Author: James Massola

If there are more than 100 matches, only the first 100 are displayed here.

  • AUSTRALIA

    There's always something to learn about leadership

    • Michael Mullins & James Massola
    • 21 August 2006

    When he was installed last week, Archbishop Mark Coleridge of Canberra-Goulburn said that it can't be left to the leader to have all the bright ideas and to make all the best suggestions.  

    READ MORE
  • ARTS AND CULTURE

    Murakami's elegant connection with contemporary culture

    • James Massola
    • 07 August 2006
    4 Comments

    Blind Willow, Sleeping Woman is the 12th book by Haruki Murakami in English translation, and his second collection of short fiction. This collection of short stories spans Murakami’s career, from 1978 when he sold the jazz club he ran with his wife, through to 2005.

    READ MORE
  • AUSTRALIA

    Setbacks in the War for Simple Pleasures

    • Michael Mullins & James Massola
    • 07 August 2006

    Our 'Simple Pleasures' series is not intended as light relief from the gravitas of many of the articles in Eureka Street. Instead, they ground our more serious commentaries, providing an insight into exactly what constitutes a better world for the human beings who live in it.

    READ MORE
  • AUSTRALIA

    Moment of moral truth

    • Michael Mullins & James Massola
    • 24 July 2006
    2 Comments

    United Nations relief coordinator Jan Egeland has condemned the destruction caused by Israeli airstrikes in Beirut as a 'violation of humanitarian law'. Meanwhile the website of Israeli Prime Minister Ehud Olmert leads with his proclamation to the Members of Knesset: 'This is a National Moment of Truth'.

    READ MORE
  • AUSTRALIA

    Hezbollah, Israel, and the damage done

    • James Massola
    • 24 July 2006

    Lebanon is a state founded upon division. The fighting in the south of Lebanon is nothing new. Today, Hezbollah and Israel are joined in battle. The Middle East could be a very different place by the time this fight is finished.

    READ MORE
  • ARTS AND CULTURE

    Carmen Lawrence exposes the Politics of Fear

    • James Massola
    • 24 July 2006

    Former ALP heavyweight Carmen Lawrence asserts that the developed world is safer today than it's ever been. Her argument flies in the face of the reality that there has never been greater rewards for politicians willing to peddle fear.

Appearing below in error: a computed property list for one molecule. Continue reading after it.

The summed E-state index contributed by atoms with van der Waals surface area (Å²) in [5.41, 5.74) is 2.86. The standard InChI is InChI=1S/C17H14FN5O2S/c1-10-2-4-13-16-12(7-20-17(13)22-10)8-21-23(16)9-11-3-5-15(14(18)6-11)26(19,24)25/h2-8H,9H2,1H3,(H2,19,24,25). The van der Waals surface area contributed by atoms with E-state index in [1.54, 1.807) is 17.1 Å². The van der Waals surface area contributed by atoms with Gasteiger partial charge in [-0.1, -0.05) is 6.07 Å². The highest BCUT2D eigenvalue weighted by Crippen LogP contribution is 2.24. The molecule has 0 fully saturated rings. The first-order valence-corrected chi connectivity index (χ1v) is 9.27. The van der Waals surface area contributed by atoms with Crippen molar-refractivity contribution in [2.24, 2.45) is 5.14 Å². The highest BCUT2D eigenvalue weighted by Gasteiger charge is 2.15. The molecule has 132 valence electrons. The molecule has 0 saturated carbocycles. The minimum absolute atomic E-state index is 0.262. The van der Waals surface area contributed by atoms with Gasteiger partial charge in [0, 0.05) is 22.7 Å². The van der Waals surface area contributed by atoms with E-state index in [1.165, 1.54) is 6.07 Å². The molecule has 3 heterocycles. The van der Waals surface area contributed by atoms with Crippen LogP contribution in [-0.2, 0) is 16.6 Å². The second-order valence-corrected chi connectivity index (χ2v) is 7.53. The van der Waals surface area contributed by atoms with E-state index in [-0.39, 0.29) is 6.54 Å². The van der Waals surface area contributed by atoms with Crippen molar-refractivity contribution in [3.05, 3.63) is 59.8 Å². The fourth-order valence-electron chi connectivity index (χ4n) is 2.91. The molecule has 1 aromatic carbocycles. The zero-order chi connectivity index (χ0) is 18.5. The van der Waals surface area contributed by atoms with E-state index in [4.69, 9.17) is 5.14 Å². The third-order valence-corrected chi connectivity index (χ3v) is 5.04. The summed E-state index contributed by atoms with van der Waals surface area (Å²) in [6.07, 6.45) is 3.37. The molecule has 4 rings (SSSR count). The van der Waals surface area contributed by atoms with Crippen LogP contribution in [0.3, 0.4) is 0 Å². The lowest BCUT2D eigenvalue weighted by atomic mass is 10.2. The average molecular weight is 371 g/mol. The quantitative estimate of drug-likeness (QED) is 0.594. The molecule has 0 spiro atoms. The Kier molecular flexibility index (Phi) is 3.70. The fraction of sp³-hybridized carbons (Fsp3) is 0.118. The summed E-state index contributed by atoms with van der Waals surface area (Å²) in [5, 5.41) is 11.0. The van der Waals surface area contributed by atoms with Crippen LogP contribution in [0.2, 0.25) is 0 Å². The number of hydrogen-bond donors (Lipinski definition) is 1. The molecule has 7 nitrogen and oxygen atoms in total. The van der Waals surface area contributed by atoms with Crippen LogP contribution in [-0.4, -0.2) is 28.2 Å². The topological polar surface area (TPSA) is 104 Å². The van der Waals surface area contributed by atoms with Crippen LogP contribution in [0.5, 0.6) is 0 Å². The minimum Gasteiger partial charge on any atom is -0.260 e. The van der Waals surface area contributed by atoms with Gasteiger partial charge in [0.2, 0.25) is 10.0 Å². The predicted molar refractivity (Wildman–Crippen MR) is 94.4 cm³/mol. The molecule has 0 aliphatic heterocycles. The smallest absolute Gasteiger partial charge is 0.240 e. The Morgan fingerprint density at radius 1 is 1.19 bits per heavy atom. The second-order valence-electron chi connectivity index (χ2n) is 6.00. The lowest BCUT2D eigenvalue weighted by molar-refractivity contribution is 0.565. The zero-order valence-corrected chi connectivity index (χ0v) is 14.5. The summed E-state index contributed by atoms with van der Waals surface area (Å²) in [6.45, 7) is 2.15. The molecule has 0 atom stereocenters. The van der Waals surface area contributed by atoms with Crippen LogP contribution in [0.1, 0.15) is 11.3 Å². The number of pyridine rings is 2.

READ MORE
  • MEDIA

    There's nothing virtual about Future Shock

    • Michael Mullins & James Massola
    • 10 July 2006
    3 Comments

    Online publishing puts us in touch with many conversations. But there is a danger that it will sever the necessary link between our awareness of the cultures and debates in the world, and the humanity at the core of our being.

    READ MORE
  • AUSTRALIA

    Old Europe reigns supreme in World Cup

    • James Massola
    • 10 July 2006
    2 Comments

    While refereeing standards have been the subject of much debate at this World Cup, and some have decried the paucity of goals, the re-assertion of ‘Old Europe’s’ footballing pre-eminence has escaped serious analysis.

    READ MORE
  • AUSTRALIA

    A more sustainable Australia needs better public policy

    • Michael Mullins & James Massola
    • 26 June 2006
    1 Comment

    Eureka Street supports the efforts of a rival online publication to encourage political parties to make policy that moves beyond political expediency and 'what's in it for me?'  

    READ MORE
  • AUSTRALIA

    Football and social harmony

    • Michael Mullins & James Massola
    • 12 June 2006
    1 Comment

    The Australian national football team has played and won its first game in a World Cup for 32 years. Not for nothing did Kofi Annan remark recently that he wished the UN could bring people together so effectively, and in such good spirits.

    READ MORE
  • AUSTRALIA

    Healing a fractured culture

    • Michael Mullins & James Massola
    • 29 May 2006

    Xenophobia lives on in Australian society. In this edition of Eureka Street we focus on the representation of indigenous Australians, Muslims, and Chinese immigrants.

    READ MORE

We've updated our privacy policy.

Click to review